By Lacey Sheppy
For The Spectator
When Middleton’s Caroline Saxon receives her allowance each week, she isn’t thinking about buying clothes or candy.
Instead, the 11-year-old Annapolis East Elementary School student dutifully sets aside half her earnings to help those she considers most important: the cats and dogs of the Companion Animal Protection Society (CAPS).
CAPS is a volunteer-run, not-for-profit organization in Annapolis County that rescues abandoned animals from the pound and places them in foster homes until permanent homes can be found. It is currently caring for 200 cats and kittens and four dogs. “I was hearing about some cats’ lifestyles before they came in and the condition they were in,” said Caroline. “It was very sad.”
During the months of July and August, Caroline saved $27, which she turned over to CAPS last week to help pay for food, litter, and veterinary bills.
She’s already collected another $25 – a combination of allowance money and donations from family and friends – which she plans to use to purchase toys, blankets, beds, and treats for the cats. “Every time she goes into Zellers, or some place like that, we have to go look at the cat beds and toys,” said Caroline’s mother, Michelle.
But Caroline’s fundraising efforts don’t stop there.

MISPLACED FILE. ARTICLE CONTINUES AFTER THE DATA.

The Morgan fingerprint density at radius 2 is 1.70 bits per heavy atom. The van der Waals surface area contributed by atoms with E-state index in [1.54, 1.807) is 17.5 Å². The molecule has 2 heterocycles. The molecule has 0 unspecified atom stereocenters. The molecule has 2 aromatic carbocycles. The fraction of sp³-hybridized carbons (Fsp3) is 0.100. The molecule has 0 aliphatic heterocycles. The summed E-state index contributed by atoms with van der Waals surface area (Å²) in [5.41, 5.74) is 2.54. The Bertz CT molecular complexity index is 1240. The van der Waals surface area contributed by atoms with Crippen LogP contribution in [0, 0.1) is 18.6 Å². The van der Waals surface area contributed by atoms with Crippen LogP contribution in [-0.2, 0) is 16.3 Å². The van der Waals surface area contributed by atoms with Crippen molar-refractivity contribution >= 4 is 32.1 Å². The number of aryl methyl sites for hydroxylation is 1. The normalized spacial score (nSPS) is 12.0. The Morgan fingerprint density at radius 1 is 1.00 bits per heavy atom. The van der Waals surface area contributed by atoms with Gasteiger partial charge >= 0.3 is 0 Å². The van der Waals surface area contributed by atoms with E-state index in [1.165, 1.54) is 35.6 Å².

Later this month, she’s hosting a movie night at her house with all proceeds going to CAPS.
She’s invited 17 people and is charging $1 each for admission, $1 for goodie bags full of popcorn and other snacks and is even raffling off a gift basket. “It was her idea completely,” said Michelle. “Mom and dad are going to donate the movie rental.”
Movie night headquarters – complete with a table full of pet magazines, CAPS information booklets, stickers, and a piggy bank shaped like a cat – has been set up in the Saxons’ basement to ensure the event runs smoothly. “If the parents are going to stay, they have to pay admission, even if they’re not going to watch the movie,” said Caroline, whose family owns two cats – Roxy and Oliver – and a rabbit named Buttercup.
In addition to raising money for CAPS, Caroline – along with her mother, brother and sister Maura, 9, – also spends one day a week cuddling cats at the organization’s second largest foster home. “We mostly just play with the cats,” said Maura. “I make toys for them too.”
Maura’s creations include stuffed fabric pillows attached to strings or shoelaces. She’s also working on a new project for the CAPS canines. “It’s going to be a bone for a dog,” she explained. “It will be like the ones I make for the cats, but without the shoelace.”
While Maura’s busy perfecting her invention, Caroline has already turned to her next fundraiser. “I’m thinking of getting little canvasses and painting them and selling them to family and friends to raise money,” she said.
Middleton fundraiser gone to the dogs… and cats
11-year-old gives up her cash for animal welfare
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